Moms Need Sleep Too!

January 31, 2018

Too often a new baby comes home and it is all about the baby. We often forget that moms need extra support too!  Adjusting to life with a new baby isn’t easy. In fact it can be downright overwhelming at times.  No one expects 8 hours of sleep in the immediate weeks of a new baby being home from the hospital, but it is often the accumulation of sleep debt that is so surprising in the early weeks of baby being home.


Most new moms are not getting enough sleep, and the sleep that they are getting is fragmented by the need to tend to their new baby (or babies J).  This lack of sleep has an impact on their daily function and mood.


Studies have shown that the lack of sleep that new moms get plays a direct role in postpartum depression (PPD).   The inability to sleep, or insomnia, is often an initial sign of PPD.  As a new mom if you have a difficult time falling asleep at night when your baby is sleeping, or if you fall asleep easily only to wake up a short time later for no apparent reason, you may be experiencing PPD.


So many new moms suffer from postpartum depression in silence. The struggle is real and the conversation needs to happen. If you feel overwhelmed reach out to a friend or healthcare professional.
We need to remember that even for moms with newborn babies at home, sleep is not a luxury – it is a medical necessity!  This is the toughest time of the most difficult job you will ever have.  You will need to sleep in order to excel!


It is expected that when baby first comes home moms, and probably dads too, will experience interrupted nighttime sleep.  Having this pattern continue for extended periods of time is not healthy.  Broken sleep causes serotonin to drop, and PPD is often caused by a low level of serotonin.  If broken sleep continues, depression and anxiety can get worse.


The sad part of this story is that you will probably be able to handle the responsibilities in your day well enough with a small chunk of sleep, but being able to get 5 to 6 hours of uninterrupted sleep will do wonders for your health and mood.  In addition, if PPD is an issue you are suffering with, the more nights per week that you get these good chunks of sleep, the faster your recovery from PPD will be.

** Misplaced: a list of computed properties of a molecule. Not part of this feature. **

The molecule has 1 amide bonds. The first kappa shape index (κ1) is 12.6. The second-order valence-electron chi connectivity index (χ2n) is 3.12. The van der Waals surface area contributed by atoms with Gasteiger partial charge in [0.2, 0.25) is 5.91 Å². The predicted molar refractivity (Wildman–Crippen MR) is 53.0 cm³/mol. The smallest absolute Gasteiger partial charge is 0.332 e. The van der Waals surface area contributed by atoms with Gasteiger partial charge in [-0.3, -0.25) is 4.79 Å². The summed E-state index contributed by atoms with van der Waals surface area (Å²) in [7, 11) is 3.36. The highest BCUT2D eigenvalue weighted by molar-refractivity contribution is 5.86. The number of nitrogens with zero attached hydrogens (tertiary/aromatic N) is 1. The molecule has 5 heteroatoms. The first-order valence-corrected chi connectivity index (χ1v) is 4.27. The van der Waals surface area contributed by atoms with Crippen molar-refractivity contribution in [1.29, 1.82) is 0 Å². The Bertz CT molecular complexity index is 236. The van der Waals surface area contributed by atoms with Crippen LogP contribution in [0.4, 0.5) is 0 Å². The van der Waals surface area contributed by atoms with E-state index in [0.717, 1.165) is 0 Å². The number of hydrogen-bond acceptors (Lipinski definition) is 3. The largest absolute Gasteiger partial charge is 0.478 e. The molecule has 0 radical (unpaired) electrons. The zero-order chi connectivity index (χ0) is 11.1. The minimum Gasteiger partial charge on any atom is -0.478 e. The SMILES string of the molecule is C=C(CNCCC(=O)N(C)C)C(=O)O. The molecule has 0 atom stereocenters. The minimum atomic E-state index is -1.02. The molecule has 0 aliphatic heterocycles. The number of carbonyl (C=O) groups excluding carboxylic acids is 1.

Although postpartum depression is a real and serious mood disorder that I encourage all new moms to talk about and seek help if needed, sleep deprivation is common among all new moms regardless of PPD.  So here are a few postpartum sleep tips for parents:


Sleep when baby sleeps. Yes you have heard it before, but the advice is repeated for a reason.  If you can comfortably sleep during the day when the baby sleeps do it!  The laundry and dishes will wait and I promise that Netflix show will still be there in a couple weeks.  For the first few months, when baby sleeps take a few moments and relax yourself.


Accept the offers to help. Have one of those eager visitors come by and sit with the baby while you shower and take a short nap.  Also accept the help in other ways – cooking meals, doing dishing and helping with older children.  Taking something off of your to do list will free up some time to sleep.


Consider room sharing. For the first few weeks, it may be easier to have baby near your bed in a bassinet so you can feed on demand and attend to baby quickly without leaving your room.


Feed your baby before you go to bed. Plan to get ready for bed yourself after a nighttime feed.  Knowing that baby is changed and fed will give you the ability to fall asleep without worry and hopefully a full tummy and clean diaper will give you a few solid hours of sleep.


Open up the lines of communication between you and your partner. Find ways for you each to get a stretch of sleep so that you feel reasonably rested.  Trade parts of the night or specific duties.


If you have tried all of this and still feel extremely tired, then get help.  Talk to your doctor about options that will leave you feeling better.  If your child is over 6 months old and they are reason that you are still not getting good quality sleep, reach out.  Babies need to learn how to put themselves to sleep and at Family Bliss we can help with that process.